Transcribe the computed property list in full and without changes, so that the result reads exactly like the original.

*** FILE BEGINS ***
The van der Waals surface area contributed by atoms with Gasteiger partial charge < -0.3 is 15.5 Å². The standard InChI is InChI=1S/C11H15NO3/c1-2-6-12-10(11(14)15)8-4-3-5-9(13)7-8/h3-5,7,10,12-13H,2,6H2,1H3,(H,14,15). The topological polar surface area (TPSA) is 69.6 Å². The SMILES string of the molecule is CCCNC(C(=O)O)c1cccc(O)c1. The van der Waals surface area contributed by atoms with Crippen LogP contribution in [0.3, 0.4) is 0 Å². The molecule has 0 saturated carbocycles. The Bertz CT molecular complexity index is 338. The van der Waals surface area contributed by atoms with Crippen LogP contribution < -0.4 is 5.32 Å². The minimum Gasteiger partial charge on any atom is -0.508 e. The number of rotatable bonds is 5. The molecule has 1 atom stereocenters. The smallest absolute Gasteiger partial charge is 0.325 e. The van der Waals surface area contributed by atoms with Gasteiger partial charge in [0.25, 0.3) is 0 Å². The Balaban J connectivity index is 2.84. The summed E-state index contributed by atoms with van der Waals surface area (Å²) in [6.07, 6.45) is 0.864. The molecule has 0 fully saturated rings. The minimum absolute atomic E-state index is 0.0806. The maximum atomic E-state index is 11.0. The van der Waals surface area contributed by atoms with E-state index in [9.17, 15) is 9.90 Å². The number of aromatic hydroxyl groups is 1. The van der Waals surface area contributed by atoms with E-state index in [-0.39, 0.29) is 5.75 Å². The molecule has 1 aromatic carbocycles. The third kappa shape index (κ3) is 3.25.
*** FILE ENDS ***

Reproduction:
The van der Waals surface area contributed by atoms with Gasteiger partial charge < -0.3 is 15.5 Å². The standard InChI is InChI=1S/C11H15NO3/c1-2-6-12-10(11(14)15)8-4-3-5-9(13)7-8/h3-5,7,10,12-13H,2,6H2,1H3,(H,14,15). The topological polar surface area (TPSA) is 69.6 Å². The SMILES string of the molecule is CCCNC(C(=O)O)c1cccc(O)c1. The van der Waals surface area contributed by atoms with Crippen LogP contribution in [0.3, 0.4) is 0 Å². The molecule has 0 saturated carbocycles. The Bertz CT molecular complexity index is 338. The van der Waals surface area contributed by atoms with Crippen LogP contribution < -0.4 is 5.32 Å². The minimum Gasteiger partial charge on any atom is -0.508 e. The number of rotatable bonds is 5. The molecule has 1 atom stereocenters. The smallest absolute Gasteiger partial charge is 0.325 e. The van der Waals surface area contributed by atoms with Gasteiger partial charge in [0.25, 0.3) is 0 Å². The Balaban J connectivity index is 2.84. The summed E-state index contributed by atoms with van der Waals surface area (Å²) in [6.07, 6.45) is 0.864. The molecule has 0 fully saturated rings. The minimum absolute atomic E-state index is 0.0806. The maximum atomic E-state index is 11.0. The van der Waals surface area contributed by atoms with E-state index in [9.17, 15) is 9.90 Å². The number of aromatic hydroxyl groups is 1. The van der Waals surface area contributed by atoms with E-state index in [-0.39, 0.29) is 5.75 Å². The molecule has 1 aromatic carbocycles. The third kappa shape index (κ3) is 3.25.